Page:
Poor human resource management in the form of teachers lacking necessary qualifications and motivation and absence of required teamwork all contribute to halfhearted attempts at inclusive education. Administrative Challenges Malinen (2013) shows some interesting trends with regard to inclusive education in China. For instance, Malinen (2013, p. 6) reveals that almost 60% of Chinese children with disabilities already study in mainstream schools. However, this optimistic figure is based on a disability assessment system that is based on functional disability such as visual, hearing, language, intellectual, physical and mental disability. On the other hand, the WHO categorizes disabilities along cognition, mobility, self-care, getting along, life activities, and participation domains. Thus, the performance of inclusive education in China appears deceptively positive. Some legal and social challenges include the difficulty of children of economic migrants to large cities getting admitted to schools in the cities. The large classroom sizes, rote learning and an assessment system based on competition rather than teamwork also make it difficult to implement inclusive education. Malinen (2013) also notes that teachers spend little time in planning lessons for inclusive classrooms. The UNESCO (2003) report also reflects similar views such as the inadequacy of the curriculum to meet the diverse learning needs of inclusive classrooms. Inclusive schools are often inaccessible to scattered populations which also pose a strong challenge. Chen (n.a.) also notes the problem of large classrooms for inclusive teaching to take place. The dearth of effective teaching aids further complicates the situation for teachers, who are inadequately trained at times. Poor school management...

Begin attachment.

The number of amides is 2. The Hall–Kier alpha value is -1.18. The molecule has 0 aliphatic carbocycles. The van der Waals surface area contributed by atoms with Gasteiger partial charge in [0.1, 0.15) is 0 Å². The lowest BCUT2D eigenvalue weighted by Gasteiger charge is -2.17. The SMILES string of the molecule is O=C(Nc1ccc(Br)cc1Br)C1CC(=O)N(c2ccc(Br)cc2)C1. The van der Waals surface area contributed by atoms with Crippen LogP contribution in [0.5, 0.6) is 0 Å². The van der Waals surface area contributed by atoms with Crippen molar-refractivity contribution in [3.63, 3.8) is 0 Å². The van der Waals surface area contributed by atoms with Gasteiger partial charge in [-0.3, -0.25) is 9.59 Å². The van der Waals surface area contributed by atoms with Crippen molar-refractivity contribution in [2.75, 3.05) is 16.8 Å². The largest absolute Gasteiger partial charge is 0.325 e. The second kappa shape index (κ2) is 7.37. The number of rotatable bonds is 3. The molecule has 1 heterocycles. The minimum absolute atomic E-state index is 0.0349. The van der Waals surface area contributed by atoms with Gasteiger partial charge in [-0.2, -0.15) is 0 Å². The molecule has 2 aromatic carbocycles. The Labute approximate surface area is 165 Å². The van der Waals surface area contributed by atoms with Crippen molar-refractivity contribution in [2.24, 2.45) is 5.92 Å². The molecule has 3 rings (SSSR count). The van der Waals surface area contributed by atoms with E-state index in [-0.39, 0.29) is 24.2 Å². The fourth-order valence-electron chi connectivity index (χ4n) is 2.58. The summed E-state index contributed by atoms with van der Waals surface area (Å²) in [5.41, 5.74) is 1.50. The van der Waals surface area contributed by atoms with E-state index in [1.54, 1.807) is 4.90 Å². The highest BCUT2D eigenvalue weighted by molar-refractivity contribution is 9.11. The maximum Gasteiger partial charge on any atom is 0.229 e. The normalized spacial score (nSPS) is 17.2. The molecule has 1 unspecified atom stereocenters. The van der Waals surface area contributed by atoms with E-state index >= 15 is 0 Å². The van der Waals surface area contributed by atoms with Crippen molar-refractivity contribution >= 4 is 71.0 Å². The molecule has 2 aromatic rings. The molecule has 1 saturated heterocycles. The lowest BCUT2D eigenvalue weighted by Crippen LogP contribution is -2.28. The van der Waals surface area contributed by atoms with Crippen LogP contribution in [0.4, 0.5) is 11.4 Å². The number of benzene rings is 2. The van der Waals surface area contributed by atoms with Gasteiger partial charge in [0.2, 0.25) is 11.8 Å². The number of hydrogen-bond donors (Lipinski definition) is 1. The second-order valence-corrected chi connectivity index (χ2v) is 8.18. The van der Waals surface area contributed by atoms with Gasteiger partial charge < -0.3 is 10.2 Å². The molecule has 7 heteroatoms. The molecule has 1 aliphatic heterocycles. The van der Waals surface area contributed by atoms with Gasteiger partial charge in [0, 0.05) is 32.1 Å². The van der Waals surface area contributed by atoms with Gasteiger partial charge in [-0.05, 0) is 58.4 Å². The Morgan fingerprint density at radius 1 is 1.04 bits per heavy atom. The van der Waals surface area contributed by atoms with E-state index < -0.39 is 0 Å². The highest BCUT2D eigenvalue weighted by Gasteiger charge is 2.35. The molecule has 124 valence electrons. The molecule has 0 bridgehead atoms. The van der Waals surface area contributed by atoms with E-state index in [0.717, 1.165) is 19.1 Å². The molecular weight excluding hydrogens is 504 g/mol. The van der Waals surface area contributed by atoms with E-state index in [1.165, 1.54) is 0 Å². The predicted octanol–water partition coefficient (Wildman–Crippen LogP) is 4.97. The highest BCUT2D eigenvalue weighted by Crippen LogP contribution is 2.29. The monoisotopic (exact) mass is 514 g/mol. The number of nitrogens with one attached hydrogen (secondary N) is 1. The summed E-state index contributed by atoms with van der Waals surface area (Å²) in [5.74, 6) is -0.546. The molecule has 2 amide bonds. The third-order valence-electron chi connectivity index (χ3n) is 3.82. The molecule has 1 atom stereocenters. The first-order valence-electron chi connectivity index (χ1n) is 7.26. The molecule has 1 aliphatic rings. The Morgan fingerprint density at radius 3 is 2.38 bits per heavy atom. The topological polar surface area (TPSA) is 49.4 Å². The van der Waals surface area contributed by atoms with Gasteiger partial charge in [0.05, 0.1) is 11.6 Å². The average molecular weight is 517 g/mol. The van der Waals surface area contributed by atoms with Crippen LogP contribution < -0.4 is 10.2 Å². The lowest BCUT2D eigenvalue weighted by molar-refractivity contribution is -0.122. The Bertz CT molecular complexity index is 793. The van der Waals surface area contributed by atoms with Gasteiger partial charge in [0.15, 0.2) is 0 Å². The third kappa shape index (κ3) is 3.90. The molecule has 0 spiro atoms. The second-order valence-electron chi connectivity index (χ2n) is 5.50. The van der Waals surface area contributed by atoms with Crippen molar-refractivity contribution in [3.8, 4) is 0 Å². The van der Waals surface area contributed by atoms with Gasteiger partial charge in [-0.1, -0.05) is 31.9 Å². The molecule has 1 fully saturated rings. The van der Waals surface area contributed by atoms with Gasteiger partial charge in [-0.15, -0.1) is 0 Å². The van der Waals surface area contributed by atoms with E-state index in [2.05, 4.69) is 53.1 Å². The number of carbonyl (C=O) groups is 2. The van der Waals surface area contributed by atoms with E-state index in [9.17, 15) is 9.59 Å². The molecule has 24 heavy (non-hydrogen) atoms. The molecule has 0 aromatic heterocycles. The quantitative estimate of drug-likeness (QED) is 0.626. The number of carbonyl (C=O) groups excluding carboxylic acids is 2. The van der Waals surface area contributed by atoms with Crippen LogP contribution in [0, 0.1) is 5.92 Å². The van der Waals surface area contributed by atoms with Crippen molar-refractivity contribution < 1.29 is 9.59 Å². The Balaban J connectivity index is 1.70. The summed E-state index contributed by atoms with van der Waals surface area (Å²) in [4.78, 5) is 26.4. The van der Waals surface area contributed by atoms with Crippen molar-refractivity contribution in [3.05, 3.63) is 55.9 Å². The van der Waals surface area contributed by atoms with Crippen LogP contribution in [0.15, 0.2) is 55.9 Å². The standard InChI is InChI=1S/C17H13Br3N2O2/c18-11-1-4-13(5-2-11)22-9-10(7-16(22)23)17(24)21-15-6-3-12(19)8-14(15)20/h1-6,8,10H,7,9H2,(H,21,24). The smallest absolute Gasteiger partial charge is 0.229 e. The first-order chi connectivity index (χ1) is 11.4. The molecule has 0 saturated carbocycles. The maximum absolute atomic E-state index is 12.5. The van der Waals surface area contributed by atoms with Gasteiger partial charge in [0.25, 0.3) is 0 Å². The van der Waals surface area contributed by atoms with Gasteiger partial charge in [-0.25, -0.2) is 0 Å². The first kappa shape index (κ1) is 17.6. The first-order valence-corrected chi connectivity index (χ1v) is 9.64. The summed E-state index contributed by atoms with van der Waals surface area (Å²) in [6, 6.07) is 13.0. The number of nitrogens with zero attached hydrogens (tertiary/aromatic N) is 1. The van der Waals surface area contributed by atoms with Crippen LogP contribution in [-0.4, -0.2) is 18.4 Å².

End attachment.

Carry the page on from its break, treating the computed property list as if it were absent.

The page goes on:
This paper approves that a conceptual paper on inclusive education by UNESCO validates the findings of Zhu and Wang by identifying some of the same barriers to inclusive education. The report highlights the challenge posed by socio-economic factors such as inadequate educational facilities and inequalities bred into the educational system. Poor human resource management in the form of teachers lacking necessary qualifications and motivation and absence of required teamwork all contribute to halfhearted attempts at inclusive education.
This paper makes a conclusion that the main challenges to inclusive education in China are administrative and cultural. School administrations are struggling to equip inclusive schools with well-trained teachers while parents of children with special learning needs need to appreciate the importance of inclusive education. Resources need to be invested in teacher training, curriculum development and making inclusive schools accessible to the target populations. The current curriculum and teaching methodologies are inadequate for meeting the learning needs of students. The Chinese government seems to be making inclusive education a major priority; however, cooperation from local governments is also essential for these efforts to be effective. Moreover, once general consciousness that inclusive education is beneficial for the whole society is raised, the prospects for inclusive education in China are likely to become much brighter.
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